Sunday, October 16, 2016
Over the last year or so my studies have taken a bit of a different turn. While I have always been passionate about building complete miniature ecosystems and including as many of the necessary forms of life as possible to make that happen, lately I have been looking at it from a larger scale. I have gone beyond the terrarium, beyond the garden. My studies have taken me into larger areas and my interests are to either restore ecosystems to as close as possible to a natural state or to create something that closely mimics their natural state, but with humans as a necessary component, with the natural system being both supported by and supporting the humans that live in it. In doing so, several things have become very obvious to me.
The first is that the usual scientific processes that use a reductionist thinking cannot be applied to natural systems. The ecosystem functions as a whole and cannot be reduced to anything that has any real meaning. That doesn’t mean it can’t be understood. There are certain guiding principles that the ecosystem follows that provide insight. As I mentioned in a previous post, one of the key principles is the cycling of nutrients. The carbon cycle must continue to cycle because the carbon cycle IS the energy cycle. If the carbon cycle stops cycling, the ecosystem starts to die. If the carbon cycle is accelerated the ecosystem thrives.
The second thing that has become obvious to me is that there is one overriding core function that must be maintained for an ecosystem to function. As I mentioned, the cycling of nutrients must continue. A huge percentage of those nutrients are locked up in dead organic matter, mostly of plant origin. That organic matter must decompose through living processes. In so doing, it feeds the soil organisms and promotes life while cycling nutrients. But in order to break down naturally, it must be exposed to water. The bacteria and fungus that typically do the work cannot do the work without water. Often, even humidity in the air can be enough, but there must be water.
Of course, that begs the question: What about environments with inconsistent moisture? What about environments that don’t have enough moisture in the air to decompose organic matter for several months out of the year? I live in Phoenix, Arizona, and it rarely rains here between February and June. How does the organic matter decompose? The answer is that nature is resourceful. We tend to think of dead plant matter falling to the forest floor and decomposing among the rest of the leaf litter, but that isn’t the only method. What about in the stomach of a herbivore? It is moist and full of bacteria. Digestion and decomposition are almost the same thing. It turns out that in arid and semi-arid environments, that method is actually one of the primary means of decomposition in a natural, undisturbed arid environment.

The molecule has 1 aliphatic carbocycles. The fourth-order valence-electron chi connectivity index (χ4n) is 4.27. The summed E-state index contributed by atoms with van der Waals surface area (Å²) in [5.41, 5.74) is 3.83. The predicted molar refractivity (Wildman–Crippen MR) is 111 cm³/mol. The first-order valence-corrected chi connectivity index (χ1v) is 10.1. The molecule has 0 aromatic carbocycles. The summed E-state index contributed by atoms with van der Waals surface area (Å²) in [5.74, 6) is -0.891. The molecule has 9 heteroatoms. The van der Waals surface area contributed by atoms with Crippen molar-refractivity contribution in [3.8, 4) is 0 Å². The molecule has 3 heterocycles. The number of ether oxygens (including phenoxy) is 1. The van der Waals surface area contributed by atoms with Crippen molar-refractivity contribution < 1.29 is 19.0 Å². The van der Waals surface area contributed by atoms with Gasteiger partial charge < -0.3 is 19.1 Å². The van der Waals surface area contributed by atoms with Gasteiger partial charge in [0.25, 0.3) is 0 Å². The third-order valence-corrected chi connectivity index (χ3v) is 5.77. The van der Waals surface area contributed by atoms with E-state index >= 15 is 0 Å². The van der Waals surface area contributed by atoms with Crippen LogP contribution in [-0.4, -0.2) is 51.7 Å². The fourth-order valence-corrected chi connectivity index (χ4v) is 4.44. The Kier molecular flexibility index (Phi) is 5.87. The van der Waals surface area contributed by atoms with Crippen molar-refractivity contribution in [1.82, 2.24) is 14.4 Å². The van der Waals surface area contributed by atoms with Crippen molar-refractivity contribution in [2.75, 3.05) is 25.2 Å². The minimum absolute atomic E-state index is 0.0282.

That brings me to the third thing that has become obvious to me. I have become acutely aware of late about how people think about restoring environments. The most obvious example of this is when people say “We need to stop climate change now! We need to plant thousands of new trees!” As my perspective shifts, it becomes more obvious just how short sighted this viewpoint is, though it is simple to understand how it arose.
Google Earth is a great way to tell what sorts of environments there are. Zooming out to where you can see entire continents on the screen, it is easy to see the colors of various land masses. The green ones are areas that are subjected to consistent moisture, whereas areas that receive inconsistent moisture are shown in brown or tan. While the brown or tan areas cover around 60% of the planet, most of the heavily populated and highly scientifically relevant areas are in green areas. All of Europe, all of southeast Asia, the entire eastern United States and Canada, New Zealand, and the eastern coastlines of Australia are all solid green. So it makes sense that the thought leaders would look around outside their windows and say, hey, we need more trees. Those things soak up huge amounts of carbon and store it in their trunks.
The problem is, that solution simply doesn’t work for 60% of the Earth’s landmasses. The great grasslands won’t support a forest, and even if you could find a way to get it to grow, it would displace all the organisms for whom the grassland is their native habitat.
The grasslands have evolved to work with the inconsistent moisture. The interesting thing is that they actually sequester about the same amount of carbon as the forests do, but rather than storing it in the woody trunks of trees, they grasses use the seasonal moisture to have a sort of ebb and flow between above ground tissue and below ground tissue. Dryland grasses must take full advantage of the dry season. To do that, they store energy gained from last rainy season in their roots. At the beginning of the rainy season they sacrifice roots to push leaves towards the sky. Every time they do that, it has the effect of pumping decaying tissue, and the carbon that goes with it, into the ground. As this carbon builds up, it opens up the pores in the soil and the soil absorbs more water when it rains. This allows more grass to grow, and increases the effect of pumping more carbon into the ground, giving it more water holding capacity, onward and upward. But certain processes need to be observed to keep this process functioning correctly. It is easily disturbed.
Over the last several months, I have been working towards becoming certified in Holistic Management. This is a series of techniques developed by Allan Savory to help restore the great grasslands of the planet. Over the next several posts, I will be covering several of the key concepts from Holistic Management in detail. I believe it is worth sharing.